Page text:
The International Secretariat’s initial assessment is that Requirement 7.1 is partly met, which represents a regression since the previous Validation. Partly met Efforts and financial resources allocated to engage a communication expert for supporting outreach and public discourse for the fiscal year 2024 are commendable and represent progress from previous years. However, stakeholder consultations reveal a consensus that the objective of Requirement 7.1 is not met, due to the limited evidence that the MSG has showed to ensure public debate on extractive sector governance and the limited progress in activities for communicating relevant data in accessible ways and languages aligned with the needs of stakeholders. Suriname has made limited progress in producing additional documentation to inform the public about extractive sector activities. There is no evidence that the MSG has engaged in communication efforts to disseminate extractive sector information to communities with limited internet access, either in the form of printed or digital documents. Despite limited progress, the primary publication, the EITI Report, remains digitally accessible and adheres to EITI Standard language. Although stakeholders did not express concerns about the 2018-2020 EITI Report being available only in English, a version of the 2018-2020 EITI Report in Dutch would improve the understanding of extractive sector governance and EITI implementation among diverse audiences. The MSG in Suriname has presented evidence of conducting some public debate and public information dissemination activities since the last Validation, although these are scarce; most of the public debate efforts described by the MSG in the Validation templates refer to the presentation of EITI data to government agencies. For instance, in September 2022 the MSG presented EITI recommendations to the Supreme Audit Institution (Rekenkamer) and to the Ministry of Natural Resources in December 2022. More recently in June 2023, the Minister of Natural Resources launched the 2018-2020 EITI Report to representatives of all the constituencies as well as foreign countries and international institutions represented in Suriname. Stakeholders consulted from all constituencies emphasised the necessity of increasing public debate activities. Despite informal support given by government, industry, and civil society stakeholders for public debate activities, consultations for this Validation confirmed that most of these activities are performed in academic spaces and professional networks, evidencing the lack of systematic and formal efforts by the MSG to communicate with broader audiences. Suriname has developed a comprehensive work plan for 2024, which outlines activities aimed at strengthening communication efforts. Efforts have been made by the government to secure resources for these efforts, as described under Requirement 1.5. However, stakeholders expressed concerns about the sustainability of these activities in the future, as there are not available resources for its execution. The need for innovative dissemination channels to facilitate interaction and systematic disclosure on key extractive sector issues is recognized as a priority by all stakeholders consulted but remains inadequately addressed due to the lack of resources. The same lack of resources has restrained the capacity of the MSG in Suriname in the production of summary reports and capacity-building efforts, although consultations confirmed the availability of government funding in 2024 for addressing some of the MSG capacity constraints. In its response to the draft assessment, the MSG noted that going forward, EITI Reports will be translated into Dutch for greater reach throughout the country. Likewise, While there is limited evidence of the use of EITI information, some stakeholders consulted expressed the relevance that EITI data has in their day-to-day activities. They also highlighted the efforts that the MSG has made to include references to EITI Requirements in the draft of the upcoming mining law that is currently being discussed by the country’s parliament.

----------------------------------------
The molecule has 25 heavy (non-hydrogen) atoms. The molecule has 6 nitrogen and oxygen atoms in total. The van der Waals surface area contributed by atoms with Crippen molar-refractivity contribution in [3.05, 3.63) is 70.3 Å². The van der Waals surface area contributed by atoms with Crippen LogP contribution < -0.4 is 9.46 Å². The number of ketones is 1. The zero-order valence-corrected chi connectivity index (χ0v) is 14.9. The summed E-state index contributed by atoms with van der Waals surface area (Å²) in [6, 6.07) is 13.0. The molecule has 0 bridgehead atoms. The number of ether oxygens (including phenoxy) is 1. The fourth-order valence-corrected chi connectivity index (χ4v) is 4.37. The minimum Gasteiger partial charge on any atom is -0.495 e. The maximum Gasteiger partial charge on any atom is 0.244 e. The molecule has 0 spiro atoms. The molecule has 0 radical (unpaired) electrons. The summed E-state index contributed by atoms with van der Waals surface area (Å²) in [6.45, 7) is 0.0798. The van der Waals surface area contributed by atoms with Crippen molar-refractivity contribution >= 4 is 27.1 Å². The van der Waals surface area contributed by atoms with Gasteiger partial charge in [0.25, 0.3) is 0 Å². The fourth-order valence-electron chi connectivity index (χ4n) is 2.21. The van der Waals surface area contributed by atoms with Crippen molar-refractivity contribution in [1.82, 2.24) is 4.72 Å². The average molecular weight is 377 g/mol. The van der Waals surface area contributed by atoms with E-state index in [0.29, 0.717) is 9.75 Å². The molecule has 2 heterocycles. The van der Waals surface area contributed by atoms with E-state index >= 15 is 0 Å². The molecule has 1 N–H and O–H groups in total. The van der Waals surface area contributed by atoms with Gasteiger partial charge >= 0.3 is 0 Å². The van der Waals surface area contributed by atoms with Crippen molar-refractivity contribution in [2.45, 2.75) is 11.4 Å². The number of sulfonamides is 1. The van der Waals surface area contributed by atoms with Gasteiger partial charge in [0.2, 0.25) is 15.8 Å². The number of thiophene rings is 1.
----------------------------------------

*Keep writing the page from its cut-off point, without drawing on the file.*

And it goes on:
7.2 Data accessibility and open data

60

The International Secretariat’s initial assessment is that Requirement 7.2 is mostly met. While the MSG published all data in the EITI Report in open format, and submitted the summary data file, this assessment could not find evidence of an open data policy. Stakeholder consultations confirmed a consensus that the objective of this requirement, which aims to enable a broader use and analysis of information on extractive industries through the publication of data in open and interoperable formats, has not yet been fully met. Although consultations with government representatives confirmed ongoing efforts by government agencies to make information from the extractive sector available in digital formats, there is relevant information available mostly in hard copy. Although some information such as production figures is available from public sources, this is not easily available to the citizens, making it difficult for the public to access, use and analyse information. Some government agencies and SOEs publish information through their websites. Staatsolie publishes annual reports updated until 2022. Despite some efforts to make progress in strengthening the systematic disclosure of information, this remains scarce and limited. Stakeholders consulted expressed that the lack of systematic disclosure is a challenge for the broader use and analysis of extractive sector data. For instance, there is limited information regarding revenue and production data online, making it difficult for citizens to understand how revenues from the extractive sector are being utilized. Summary Data Templates (SDTs) have been completed in accordance with the guidelines approved by the EITI Board. SDTs, the 2018-2020 EITI Report and other relevant extractive sector information are available on Suriname’s EITI website. While the MSG has published all data from the EITI Report in open machine-readable formats, the MSG in Suriname has not yet reached an agreement on a policy regarding the access, release, and reuse of EITI data. The absence of an open data policy limits the effective use and accessibility of data. In its response to the draft assessment, the MSG noted that an open data policy was under discussion at the MSG and would be published on the Suriname EITI website in the coming months. Suriname has also demonstrated limited progress in addressing the strategic recommendation from the previous EITI Validation, which urged the country to focus on capacity-building efforts to enhance stakeholders’ capabilities for engaging with and analysing EITI data.